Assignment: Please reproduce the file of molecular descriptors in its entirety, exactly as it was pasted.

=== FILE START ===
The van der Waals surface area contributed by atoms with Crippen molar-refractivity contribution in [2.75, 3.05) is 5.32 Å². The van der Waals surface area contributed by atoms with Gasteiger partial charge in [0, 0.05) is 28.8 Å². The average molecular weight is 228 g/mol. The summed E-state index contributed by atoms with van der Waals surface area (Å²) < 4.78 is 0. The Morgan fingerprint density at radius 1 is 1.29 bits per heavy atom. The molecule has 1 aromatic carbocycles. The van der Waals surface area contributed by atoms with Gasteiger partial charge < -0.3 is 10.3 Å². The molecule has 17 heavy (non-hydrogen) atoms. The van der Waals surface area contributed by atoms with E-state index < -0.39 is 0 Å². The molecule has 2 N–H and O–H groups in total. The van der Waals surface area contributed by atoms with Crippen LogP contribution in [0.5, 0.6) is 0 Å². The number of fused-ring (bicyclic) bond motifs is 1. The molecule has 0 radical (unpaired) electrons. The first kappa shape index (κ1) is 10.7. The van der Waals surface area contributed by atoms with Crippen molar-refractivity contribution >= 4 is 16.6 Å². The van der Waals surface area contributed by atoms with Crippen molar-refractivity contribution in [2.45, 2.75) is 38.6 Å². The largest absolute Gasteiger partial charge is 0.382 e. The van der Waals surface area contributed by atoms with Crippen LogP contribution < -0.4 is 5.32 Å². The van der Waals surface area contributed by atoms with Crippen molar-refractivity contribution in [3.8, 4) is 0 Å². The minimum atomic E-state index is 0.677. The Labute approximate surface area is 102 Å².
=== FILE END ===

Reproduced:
The van der Waals surface area contributed by atoms with Crippen molar-refractivity contribution in [2.75, 3.05) is 5.32 Å². The van der Waals surface area contributed by atoms with Gasteiger partial charge in [0, 0.05) is 28.8 Å². The average molecular weight is 228 g/mol. The summed E-state index contributed by atoms with van der Waals surface area (Å²) < 4.78 is 0. The Morgan fingerprint density at radius 1 is 1.29 bits per heavy atom. The molecule has 1 aromatic carbocycles. The van der Waals surface area contributed by atoms with Gasteiger partial charge < -0.3 is 10.3 Å². The molecule has 17 heavy (non-hydrogen) atoms. The van der Waals surface area contributed by atoms with E-state index < -0.39 is 0 Å². The molecule has 2 N–H and O–H groups in total. The van der Waals surface area contributed by atoms with Crippen LogP contribution in [0.5, 0.6) is 0 Å². The number of fused-ring (bicyclic) bond motifs is 1. The molecule has 0 radical (unpaired) electrons. The first kappa shape index (κ1) is 10.7. The van der Waals surface area contributed by atoms with Crippen molar-refractivity contribution >= 4 is 16.6 Å². The van der Waals surface area contributed by atoms with Crippen molar-refractivity contribution in [2.45, 2.75) is 38.6 Å². The largest absolute Gasteiger partial charge is 0.382 e. The van der Waals surface area contributed by atoms with Crippen LogP contribution < -0.4 is 5.32 Å². The van der Waals surface area contributed by atoms with Crippen molar-refractivity contribution in [3.8, 4) is 0 Å². The minimum atomic E-state index is 0.677. The Labute approximate surface area is 102 Å².